Home / West-bengal / East-West trial to test safety and efficiency

East-West trial to test safety and efficiency

Trials to be held for four hours every day over a week
A rake of the East-West Metro.

Sanjay Mandal   |   Calcutta   |   Published 19.08.19, 09:30 PM

Metro Railway will start an “independent” trial on the East-West route to make its staff familiar with the new technology.

The trials covering 5.7km across six stations between Sector V and Stadium will be held for four hours every day over a week.

East-West Metro, which aims to connect Salt Lake Sector V with Howrah Maidan through the Hooghly, is being built by the Kolkata Metro Rail Corporation (KMRC), an independent agency owned by the railways and partially by the urban development ministry.

The trains on the East-West route will be operated by Metro Railway, which now runs trains in the Noapara-Kavi Subhash stretch, a part of which is the country’s oldest Metro service.

“East-West Metro runs on modern technology and our staff have been trained. Now they will conduct trial runs of the entire system on their own,” said Indrani Banerjee, the spokesperson for Metro Railway.

The trials are being conducted to check whether drivers are speeding or jumping signals and if the trains are standing on the platform in coordination with the platform screen doors. The doors of the trains and platform screens should open together and for that it is crucial for the driver to stop the train in the exact position, said an official.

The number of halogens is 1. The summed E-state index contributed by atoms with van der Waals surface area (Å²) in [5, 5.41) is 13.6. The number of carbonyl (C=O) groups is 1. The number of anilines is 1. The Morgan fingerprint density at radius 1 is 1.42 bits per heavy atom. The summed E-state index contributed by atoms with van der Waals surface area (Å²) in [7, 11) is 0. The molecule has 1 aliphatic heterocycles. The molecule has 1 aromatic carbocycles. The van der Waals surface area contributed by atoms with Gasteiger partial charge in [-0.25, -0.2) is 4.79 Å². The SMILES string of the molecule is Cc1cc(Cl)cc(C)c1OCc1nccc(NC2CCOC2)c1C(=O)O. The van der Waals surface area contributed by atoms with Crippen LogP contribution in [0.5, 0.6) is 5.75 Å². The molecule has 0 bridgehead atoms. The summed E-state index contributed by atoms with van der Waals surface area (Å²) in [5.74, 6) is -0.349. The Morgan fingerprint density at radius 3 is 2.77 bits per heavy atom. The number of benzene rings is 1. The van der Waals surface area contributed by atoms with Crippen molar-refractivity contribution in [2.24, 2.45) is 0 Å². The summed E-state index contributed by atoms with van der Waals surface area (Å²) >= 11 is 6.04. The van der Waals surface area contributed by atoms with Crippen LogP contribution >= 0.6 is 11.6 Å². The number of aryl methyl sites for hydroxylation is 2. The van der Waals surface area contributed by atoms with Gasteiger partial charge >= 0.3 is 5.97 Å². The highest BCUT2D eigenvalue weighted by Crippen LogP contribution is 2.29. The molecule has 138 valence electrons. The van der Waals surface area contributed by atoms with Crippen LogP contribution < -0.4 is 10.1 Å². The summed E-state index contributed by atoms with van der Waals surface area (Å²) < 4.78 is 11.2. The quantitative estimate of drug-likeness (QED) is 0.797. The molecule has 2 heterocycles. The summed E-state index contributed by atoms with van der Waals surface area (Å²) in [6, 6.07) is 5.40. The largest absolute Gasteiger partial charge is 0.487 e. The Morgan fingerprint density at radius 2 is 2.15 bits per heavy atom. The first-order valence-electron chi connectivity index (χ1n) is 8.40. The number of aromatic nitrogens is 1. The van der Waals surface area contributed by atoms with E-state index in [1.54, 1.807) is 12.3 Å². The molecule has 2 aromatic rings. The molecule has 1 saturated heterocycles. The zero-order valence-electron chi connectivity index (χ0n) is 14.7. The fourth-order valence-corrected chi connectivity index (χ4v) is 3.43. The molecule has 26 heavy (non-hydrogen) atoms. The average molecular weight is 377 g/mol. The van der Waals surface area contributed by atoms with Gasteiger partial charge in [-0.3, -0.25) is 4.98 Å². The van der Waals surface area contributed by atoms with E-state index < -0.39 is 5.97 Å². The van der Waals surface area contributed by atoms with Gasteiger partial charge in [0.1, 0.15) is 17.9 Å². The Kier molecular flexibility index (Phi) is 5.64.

East-West Metro will run on a communication-based train control and signalling system. The system has no signal posts or fixed blocks. A train will pick up signals from the tracks, which will be open for a train to move only when the earlier train moves. If the tracks ahead are blocked, a train will stop automatically.

Trains on the north-south Metro route have a protection and warning system that makes them stop only if the signal is red.

The train operations are also different. The East-West Metro trains, built by the Bangalore-based BEML, run on more advanced technology where the driver’s role is minimal, said officials. The north-south section still has non-AC rakes and air-conditioned ones built by the railways-owned Integral Coach Factory in Perambore near Chennai.

“The technologies are different and so the Metro personnel have been trained to run the new system,” an official said.

The trials, which are likely to start later this week, would also see Metro personnel issuing tickets at the new booking counters. One counter would be made operational at each of the six stations, said officials.

The KMRC would not be taking part in the trial. “We’ll allow Metro personnel to conduct the trial as they are the ones who will finally operate the system. This trial is to ensure safety,” a KMRC official said.


Copyright © 2020 The Telegraph. All rights reserved.